Although not his best-known work, one Warhol painting/print of Elvis Presley currently holds the record for the highest-priced Warhol. It sold at auction for $100 million, making Warhol one of just 5 artists who have reached that price range (several others, such as Renaissance masters, would likely reach that mark if their works were ever sold to the public).
Warhol also did many paintings of sports stars, including boxer Muhammad Ali and baseball pitcher Tom Seaver (a print of which was displayed in the Baseball Hall of Fame in Cooperstown, New York).
Andy Warhol Goes Political
Warhol on the Political Scene
To Andy Warhol, politicians were as much celebrities as they were policy-makers. In an era where image was becoming just as important as ideas, Warhol made many different political leaders the subject of his paintings.
One of my favorite Warhol political paintings depicts President Richard Nixon with a green face and yellow teeth and a pink suit. At the bottom Warhol has scribed "Vote McGovern" (Nixon and George McGovern faced off in the 1972 elections, Nixon won in a landslide). This might be one of the few hints at Warhol's political leanings that can be found in his artwork.
Warhol made a series of paintings/prints featuring Mao Zedong, the leader of Communist China. Although perhaps not a huge celebrity in the United States, "Chairman Mao" was celebrated like a demi-god in China and was one of the most recognizable figures in the entire world. His book of quotations remains one of the most printed books of all time. Warhol no doubt was intrigued by this level of celebrity -- a person famous for more than the alloted 15 minutes in his lifetime, Mao continues to be the most well-known figure in China to this day, decades after his death.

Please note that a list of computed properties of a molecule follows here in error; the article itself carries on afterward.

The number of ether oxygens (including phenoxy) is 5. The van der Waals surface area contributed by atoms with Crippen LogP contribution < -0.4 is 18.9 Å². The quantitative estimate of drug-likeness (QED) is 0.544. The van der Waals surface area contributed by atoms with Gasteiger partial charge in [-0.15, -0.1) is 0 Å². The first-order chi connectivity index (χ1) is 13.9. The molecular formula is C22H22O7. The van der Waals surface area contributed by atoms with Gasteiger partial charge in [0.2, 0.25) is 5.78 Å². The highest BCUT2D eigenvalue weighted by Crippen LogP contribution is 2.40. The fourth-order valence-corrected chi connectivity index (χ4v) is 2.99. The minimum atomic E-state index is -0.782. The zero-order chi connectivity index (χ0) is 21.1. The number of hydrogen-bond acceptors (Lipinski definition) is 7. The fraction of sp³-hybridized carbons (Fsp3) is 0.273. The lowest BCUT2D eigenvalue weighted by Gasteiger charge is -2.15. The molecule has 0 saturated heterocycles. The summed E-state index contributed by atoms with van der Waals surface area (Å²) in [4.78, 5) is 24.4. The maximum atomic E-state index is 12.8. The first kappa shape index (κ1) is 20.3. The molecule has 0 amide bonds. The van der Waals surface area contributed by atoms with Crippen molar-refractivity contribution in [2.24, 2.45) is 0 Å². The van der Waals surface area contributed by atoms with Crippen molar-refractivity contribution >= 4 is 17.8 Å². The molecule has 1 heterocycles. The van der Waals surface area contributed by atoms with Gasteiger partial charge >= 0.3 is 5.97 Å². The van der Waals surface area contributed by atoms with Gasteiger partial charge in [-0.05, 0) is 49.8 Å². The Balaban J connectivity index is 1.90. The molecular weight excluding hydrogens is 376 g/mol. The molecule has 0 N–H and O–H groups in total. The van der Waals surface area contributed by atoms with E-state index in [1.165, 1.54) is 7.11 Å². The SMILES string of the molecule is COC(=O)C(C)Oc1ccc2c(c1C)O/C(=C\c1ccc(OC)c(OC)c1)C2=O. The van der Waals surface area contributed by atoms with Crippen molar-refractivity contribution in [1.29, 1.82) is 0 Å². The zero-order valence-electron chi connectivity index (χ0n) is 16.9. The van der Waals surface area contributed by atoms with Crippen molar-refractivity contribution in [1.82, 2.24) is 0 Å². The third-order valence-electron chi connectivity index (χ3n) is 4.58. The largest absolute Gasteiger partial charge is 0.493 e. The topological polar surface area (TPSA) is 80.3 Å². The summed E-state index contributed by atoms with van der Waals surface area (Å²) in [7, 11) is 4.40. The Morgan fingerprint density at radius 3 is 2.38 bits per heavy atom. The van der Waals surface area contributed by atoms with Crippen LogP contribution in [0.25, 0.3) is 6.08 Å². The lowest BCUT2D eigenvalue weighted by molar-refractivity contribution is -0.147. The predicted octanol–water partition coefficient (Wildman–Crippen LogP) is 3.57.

By the time Jimmy Carter was president of the U.S., Andy Warhol was famous enough to receive an invitation to the White House. He presented the president with a sketch, and would also make Carter the subject of his paintings and prints, giving him a kinder treatment than he gave to Nixon.
Warhol Does Promotions
Warhol in Advertising
Andy Warhol's work was used to promote products from his very early days. As stated before, one of his first jobs as an artist was designing album covers in the early days of the vinyl record. He continued to design album covers even after he became famous. He grew fond of the art rock group The Velvet Underground, and he designed the artwork for their first album, which was self-titled. This cover, depicting a banana, is one of the better-known Warhol works and remains one of the most famous album covers of all time. He also did the album cover for The Rolling Stone's Sticky Little Fingers album.
Warhol's take on an Apple Macintosh print advertisement led the company to use his work for advertising their products long after his death.
Andy Warhol books
Warhol's Final Years
The Last Years of Andy Warhol
Andy Warhol became a mainstream celebrity even outside of the art world in his final years. He had two TV shows that ran on cable, Andy Warhol's TV and then Andy Warhol's Fifteen Minutes, which ran on MTV starting in 1986.
Warhol could foresee the emergence of the personal computer into everyday American lives even in the early 1980's. He even incorporated the computer into his creation of art. At one live event, he used a Commodore Amiga computer to alter a photo of singer Debbie Harry (who was present at the demonstration). This was many years before the term "photoshop" entered the American lexicon.
Warhol died of complications following gallbladder surgery on February 22, 1987.